A forewoman struggles to give instructions over the hum of machinery in the warehouse she manages. An area manager on a videoconference meeting sounds echoey in the remote workspace he's using. Outbound public works teams fail to hear instructions relayed to them via a mobile app due to background noise in the field.
These are just three of the endless ways poor sound quality can disrupt productivity and affect the bottom line — and grasping the core differences between audio and sound is the first step to finding solutions.
- Sound is the physical act of waves bouncing off things in the environment. In other words, the physical activity creating the noises you hear.
- Audio, on the other hand, can be seen as the collection of tools, technologies, features, and benefits that make capturing and transmitting high-quality sound possible.
Working means dealing with "micro-frustrations" — setbacks that don't seem like much on their own but accumulate into a larger frustration over time. And often, these problems, such as poor conference quality, construction outside your window, or even a coworker obnoxiously clearing his throat, can be directly related to sound.
- Problems with a direct productivity impact. The warehouse scenario provides a good example: For the forewoman, not being clearly heard is a source of frustration that affects her ability to pass down critical information. The people reporting to her, meanwhile, can't hear her direct commands, leaving them to seek clarification later or guess as to what she wants.
- Ongoing distractions. Sure, the pinging sound your coworker's space bar makes might not bother you enough to say something the first time — or the thousandth — but noticing it over and over can impede your ability to focus.
It's the reason one-third of respondents in a 2019 Harvard Business Review survey indicated they want some form of "soundscaping" in the workplace — office audio features that overwrite small annoyances and allow them to stay productive.
In exploring questions like "what is the difference between audio and sound," you quickly learn that quality audio tools can make any sort of workspace sound, and thus perform, better — whether the space is already designed to provide great sound or could use some sound control.
You can see several interesting applications of this idea in our Bose Professional case studies. For example, Poland's Powiśle Power Plant is a multipurpose dining/living/entertainment establishment built from a World War II power station. If a space once used to generate power can be turned into a true audio marvel that supports live shows, high-end living, luxury retail shopping, and numerous other needs, then it's fair to say any space can be made appropriate for quality sound.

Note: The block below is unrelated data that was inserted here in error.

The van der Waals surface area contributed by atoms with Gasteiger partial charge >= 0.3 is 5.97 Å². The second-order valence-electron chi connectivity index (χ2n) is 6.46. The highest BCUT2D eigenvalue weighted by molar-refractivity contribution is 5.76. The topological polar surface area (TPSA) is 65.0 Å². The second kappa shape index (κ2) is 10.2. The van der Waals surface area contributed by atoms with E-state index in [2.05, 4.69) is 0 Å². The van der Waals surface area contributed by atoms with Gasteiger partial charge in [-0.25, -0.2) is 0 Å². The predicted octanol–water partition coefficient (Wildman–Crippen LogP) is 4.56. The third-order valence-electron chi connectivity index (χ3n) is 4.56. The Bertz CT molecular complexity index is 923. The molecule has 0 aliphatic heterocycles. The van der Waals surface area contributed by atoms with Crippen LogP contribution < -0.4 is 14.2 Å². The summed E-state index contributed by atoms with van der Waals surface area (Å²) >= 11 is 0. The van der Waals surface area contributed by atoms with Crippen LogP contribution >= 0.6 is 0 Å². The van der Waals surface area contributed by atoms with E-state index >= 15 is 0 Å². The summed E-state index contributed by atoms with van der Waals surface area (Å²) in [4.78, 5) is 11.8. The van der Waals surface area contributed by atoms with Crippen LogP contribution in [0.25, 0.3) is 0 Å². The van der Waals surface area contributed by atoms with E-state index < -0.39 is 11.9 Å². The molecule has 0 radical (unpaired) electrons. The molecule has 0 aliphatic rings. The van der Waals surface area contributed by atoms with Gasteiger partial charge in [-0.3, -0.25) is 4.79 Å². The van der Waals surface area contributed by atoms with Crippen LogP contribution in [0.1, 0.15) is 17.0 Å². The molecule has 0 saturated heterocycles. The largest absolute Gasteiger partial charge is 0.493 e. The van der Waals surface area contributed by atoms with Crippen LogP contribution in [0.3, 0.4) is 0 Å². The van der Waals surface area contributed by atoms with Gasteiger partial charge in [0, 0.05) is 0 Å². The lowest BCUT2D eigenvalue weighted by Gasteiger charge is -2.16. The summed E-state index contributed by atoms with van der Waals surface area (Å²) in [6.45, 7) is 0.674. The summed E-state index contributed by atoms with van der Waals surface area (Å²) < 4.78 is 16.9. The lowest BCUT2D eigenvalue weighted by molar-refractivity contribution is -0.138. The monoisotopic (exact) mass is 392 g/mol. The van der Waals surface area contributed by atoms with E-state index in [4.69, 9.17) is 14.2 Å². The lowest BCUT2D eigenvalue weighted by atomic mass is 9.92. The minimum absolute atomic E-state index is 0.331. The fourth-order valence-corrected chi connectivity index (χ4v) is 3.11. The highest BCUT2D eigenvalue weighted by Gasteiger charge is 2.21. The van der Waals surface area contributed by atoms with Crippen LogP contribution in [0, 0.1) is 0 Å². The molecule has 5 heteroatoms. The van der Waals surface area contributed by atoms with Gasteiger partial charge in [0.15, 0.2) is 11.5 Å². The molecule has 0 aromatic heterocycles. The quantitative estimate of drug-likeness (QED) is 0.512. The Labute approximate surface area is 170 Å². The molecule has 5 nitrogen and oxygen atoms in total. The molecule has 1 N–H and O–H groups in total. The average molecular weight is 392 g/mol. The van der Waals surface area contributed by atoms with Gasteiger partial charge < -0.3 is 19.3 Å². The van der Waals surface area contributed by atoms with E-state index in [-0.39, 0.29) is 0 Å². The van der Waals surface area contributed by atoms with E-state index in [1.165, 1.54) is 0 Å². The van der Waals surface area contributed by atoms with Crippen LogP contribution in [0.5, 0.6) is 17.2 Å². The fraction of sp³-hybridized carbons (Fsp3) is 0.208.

Today, solutions must provide exceptional sound quality without disrupting the functional and aesthetic flow of the room. Odd room shapes, building material selections, and countless other factors can play into the sound quality a room naturally produces. Whether it's a commercial sound processor feeding high-quality sound through an odd-shaped dining venue or an integrated system turning a high-ceilinged room into a functioning conferencing space, the right solution can mix and match multiple needs without getting in the way of form or function.
Then there's the research suggesting businesses do best in the post-pandemic world when they keep all employees (including those in remote or hybrid working models) connected on a "micro" level. For example, take McKinsey's recent finding that improving connectivity between people has a direct correlation to improved productivity — a notion that suggests sound quality plays an active role in keeping people the right kind of busy.
Take that idea a step further: When talking about the sound and audio quality remote and hybrid workers face, you're most likely going to talk about Quality of Service (QoS) issues that create sound problems. Think about the last time poor audio on a conference call affected your ability to work properly. Because our brains have to work harder to pluck out vital data from audio with a lot of background noise, per research from Scientific American, the ability to concentrate and retain information suffers.
Keeping people connected matters more than ever, and that means paying attention to sound-related components. In some instances, the solution may be as simple as providing noise cancelling headphones to ensure unavoidable field noise doesn't make working harder on your people. In others, approaching sound quality (through ceiling audio solutions or other means) alongside network needs may be more appropriate. However you go about it, make sure you're giving sound the attention it deserves.
In closing, let's cover a few considerations IT teams and other audio decision makers should weigh as they strive to improve their audio and sound situation:
- What specific challenges do we face? You might not know (yet) how to solve your sound issues, but you likely have some idea of what's causing them.
- What would our ideal audio solution(s) look like? Even if you don't fully know what's out there, you can probably envision how your space (and any remote/hybrid spaces) would look with the right solutions in place.
- Don't be afraid to reach out for help. Sound is a tricky subject, and not everyone is an audio expert. Instead of assuming solution "x" or "y" would fix whatever issues you're facing, why not talk to someone who makes a career out of managing sound solutions? Asking potential vendors to hear your pain points and submit solutions will at minimum provide a better understanding of what's out there.